The deer don’t go hungry in Little Sauk area

Five young deer are regular visitors to the Hendershot place, with many other deer joining them at the feeder. “If we hadn’t been feeding them, they probably wouldn’t have survived,” said Ray Hendershot. Pictured are Ann Dalton, left, and Hendershot, with the feeder visible behind his left shoulder.

Five young deer are regular visitors to the Hendershot place, with many other deer joining them at the feeder. “If we hadn’t been feeding them, they probably wouldn’t have survived,” said Ray Hendershot. Pictured are Ann Dalton, left, and Hendershot, with the feeder visible behind his left shoulder.

By Jennie Zeitler
Staff Writer
jennie.zeitler@ecm-inc.com

Five young deer have hit the jackpot in the Little Sauk area between Sauk Centre and Long Prairie — they have been fed regularly during an extremely cold and snowy winter.

The day after first spotting the five youngsters, in late December, Ray Hendershot found one stuck in a fence and freed it.

“They’ve been back every day since then,” he said. “The most we’ve seen at one time is 13.”

Hendershot speculates that the mothers had been killed.

“If we hadn’t been feeding them, they probably wouldn’t have survived,” said Hendershot.

Hendershot’s most regular visitors are the five young deer pictured above. The shot was taken about dawn with a trail camera.

Hendershot’s most regular visitors are the five young deer pictured above. The shot was taken about dawn with a trail camera.

He and his partner, Ann Dalton, often sit and watch the deer from a back window.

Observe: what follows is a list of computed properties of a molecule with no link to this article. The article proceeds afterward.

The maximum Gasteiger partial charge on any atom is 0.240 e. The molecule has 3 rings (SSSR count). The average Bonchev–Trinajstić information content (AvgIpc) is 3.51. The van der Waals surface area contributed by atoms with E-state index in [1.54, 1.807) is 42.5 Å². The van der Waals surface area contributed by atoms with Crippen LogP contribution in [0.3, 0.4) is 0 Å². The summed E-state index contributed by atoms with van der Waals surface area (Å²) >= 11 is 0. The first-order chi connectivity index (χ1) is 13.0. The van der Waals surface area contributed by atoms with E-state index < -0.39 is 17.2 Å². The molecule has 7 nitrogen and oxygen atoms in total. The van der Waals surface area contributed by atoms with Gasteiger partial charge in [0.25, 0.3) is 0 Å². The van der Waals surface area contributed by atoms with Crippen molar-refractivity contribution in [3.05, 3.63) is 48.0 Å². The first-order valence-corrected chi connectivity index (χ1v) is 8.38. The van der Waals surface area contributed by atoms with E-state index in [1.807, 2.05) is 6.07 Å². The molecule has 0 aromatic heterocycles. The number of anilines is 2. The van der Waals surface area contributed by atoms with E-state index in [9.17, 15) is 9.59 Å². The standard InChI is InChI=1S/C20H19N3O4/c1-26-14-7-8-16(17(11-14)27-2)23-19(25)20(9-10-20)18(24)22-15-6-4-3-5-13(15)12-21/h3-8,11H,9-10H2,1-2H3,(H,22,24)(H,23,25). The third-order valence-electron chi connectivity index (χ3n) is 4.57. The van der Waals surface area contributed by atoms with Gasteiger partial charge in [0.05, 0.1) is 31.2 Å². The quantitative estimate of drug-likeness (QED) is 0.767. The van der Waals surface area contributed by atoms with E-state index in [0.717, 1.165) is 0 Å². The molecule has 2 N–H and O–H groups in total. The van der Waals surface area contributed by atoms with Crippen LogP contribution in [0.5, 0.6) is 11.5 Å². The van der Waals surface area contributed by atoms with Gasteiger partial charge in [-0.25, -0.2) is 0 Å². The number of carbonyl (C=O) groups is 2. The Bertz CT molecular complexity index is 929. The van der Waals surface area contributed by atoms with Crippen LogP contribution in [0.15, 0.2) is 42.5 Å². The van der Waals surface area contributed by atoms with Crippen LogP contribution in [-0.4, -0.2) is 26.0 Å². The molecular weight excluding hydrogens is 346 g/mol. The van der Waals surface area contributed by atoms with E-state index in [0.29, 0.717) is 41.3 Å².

“We sat for half an hour the other day while they were eating,” said Dalton.

“They were running and jumping around,” Hendershot said. “That tells me they’re full. They’re here in the daylight too; we see them laying down.”

Hendershot hasn’t always fed deer.

“It’s the first time for that because of the tough winter,” he said. “I’ve fed birds year ‘round, wild rabbits and pheasants. I don’t like to see anything hungry, including myself.”

Hendershot built a special feeder behind his house that stands about 20 inches off the ground.

“There’s no waste that way,” he said. “The deer don’t have to dig for the food either.”

He has purchased several hundred dollars’ worth of corn on the cob and other food. He found a special mineral block for deer that smells like apples. He got a 1,000-pound bale of hay that is nearly gone.

“I’ve spent more than $1,200,” he said. “I got a wagon to haul the corn in. They are eating two bags every other day.”

Hendershot notices that the neighbors drive a lot slower, watching for deer that cross their gravel road. The deer come from other woods to the north and west.

“I’ve always liked the wildlife,” said Hendershot. “I don’t hunt. The only thing that gets killed around here are rodents.”

There are three pileated woodpeckers that visit regularly. Hendershot keeps suet out all the time.

He raised horses for many years and showed them. He was part of the Todd County Sheriff’s Posse from 1999 to 2007.

Hendershot also restores Ford tractors.

“I have six of them,” he said. “One is a 1953 Jubilee from Ford’s 50th anniversary.”

Hendershot and his son, Myron, are Class A master electricians, partners in All Service Electric. Hendershot started the business in 1962.

They’ve worked all over, including a job in rural North Dakota, near Alexander, building a truck garage for a friend of Hendershot’s son.

“I won’t go back,” said Hendershot. “The traffic, the food prices and living conditions are bad. We took our camper out and stayed in that. We could have had other jobs if we wanted to go back.”

Life has brought varied experiences to Hendershot’s door. Cancer couldn’t keep him down; he’s a 13-year survivor of vocal fold cancer.

“I’m glad to be alive,” he said.

Life continues to hold plenty of interest and excitement for Hendershot and Dalton. They are members of the Country Cruisers classic auto club.

“I plan on working a while longer,” he said. “And I will keep feeding the deer next winter; we’ve got them now.”

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